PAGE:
Does Contraceptive Discontinuation Matter?: Quality of Care and Fertility Consequences

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Year: 1999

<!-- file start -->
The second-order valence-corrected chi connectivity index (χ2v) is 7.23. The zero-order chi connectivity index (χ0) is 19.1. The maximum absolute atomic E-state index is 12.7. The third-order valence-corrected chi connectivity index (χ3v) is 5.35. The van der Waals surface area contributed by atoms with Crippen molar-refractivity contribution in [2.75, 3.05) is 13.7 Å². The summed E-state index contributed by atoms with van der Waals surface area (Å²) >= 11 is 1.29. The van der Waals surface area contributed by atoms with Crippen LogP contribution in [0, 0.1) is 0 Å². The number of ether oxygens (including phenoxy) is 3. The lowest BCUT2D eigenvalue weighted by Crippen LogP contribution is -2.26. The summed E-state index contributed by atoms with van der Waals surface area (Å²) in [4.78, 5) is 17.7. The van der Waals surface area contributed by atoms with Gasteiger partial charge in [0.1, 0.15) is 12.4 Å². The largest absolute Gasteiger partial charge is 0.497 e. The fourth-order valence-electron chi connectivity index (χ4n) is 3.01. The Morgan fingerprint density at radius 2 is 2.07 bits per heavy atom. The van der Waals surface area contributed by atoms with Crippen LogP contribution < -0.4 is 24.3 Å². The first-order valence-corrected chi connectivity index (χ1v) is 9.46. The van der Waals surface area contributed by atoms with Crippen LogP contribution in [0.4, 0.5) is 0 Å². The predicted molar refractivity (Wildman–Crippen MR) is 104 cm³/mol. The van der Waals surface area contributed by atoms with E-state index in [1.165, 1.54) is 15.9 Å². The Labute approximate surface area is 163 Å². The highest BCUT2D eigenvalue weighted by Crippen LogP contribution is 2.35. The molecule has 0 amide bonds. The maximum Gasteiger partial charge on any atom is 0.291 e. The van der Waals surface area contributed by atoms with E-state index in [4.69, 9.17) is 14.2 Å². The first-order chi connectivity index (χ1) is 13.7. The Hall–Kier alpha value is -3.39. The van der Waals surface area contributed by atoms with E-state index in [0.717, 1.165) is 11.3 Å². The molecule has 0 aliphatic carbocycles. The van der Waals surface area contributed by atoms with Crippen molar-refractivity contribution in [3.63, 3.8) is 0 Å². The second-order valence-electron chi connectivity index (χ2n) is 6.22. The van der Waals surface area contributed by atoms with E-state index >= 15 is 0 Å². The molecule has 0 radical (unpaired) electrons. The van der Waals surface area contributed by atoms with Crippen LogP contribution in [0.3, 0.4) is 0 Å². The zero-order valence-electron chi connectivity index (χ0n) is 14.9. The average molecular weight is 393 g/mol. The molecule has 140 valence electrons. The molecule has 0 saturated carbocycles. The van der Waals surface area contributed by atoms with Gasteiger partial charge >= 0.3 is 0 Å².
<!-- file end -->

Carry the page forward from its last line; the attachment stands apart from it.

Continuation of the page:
Contraceptive discontinuation is often cited as an outcome associated with the quality of care provided by family planning programs. This study documented levels of discontinuation across countries and assessed the utility of using these indicators as a reflection of the quality of the service environment. Additionally, this study examined contraceptive behavior following a discontinuation and the fertility consequences of contraceptive discontinuation and failure. Study authors collected contraceptive histories in 15 DHS surveys to calcuate a range of life table measures of discontinuation. The study found the following key findings: 1) Hormonal methods are more likely than other methods to be discontinued as a result of side effects or health concerns. 2) For most countries, women were most likely to switch to another contraceptive method after discontinuing the use of one method. Few women return to a method they have discontinued. 3) Overall, between 9% and 34% of women stop using contraception within one year for quality-related reasons. 4) Contraceptive failure and discontinuation make a substantial contribution to overall fertility rates and to rates of unwanted fertility. The total fertility rate for the 15 countries sampled would have been, on average, 14 percent lower in the absence of contraceptive failure. This report recommends that as fertility declines, family planning programs shift from providing methods to new clients towards providing more services to existing clients that help reduce failure and discontinuation rates.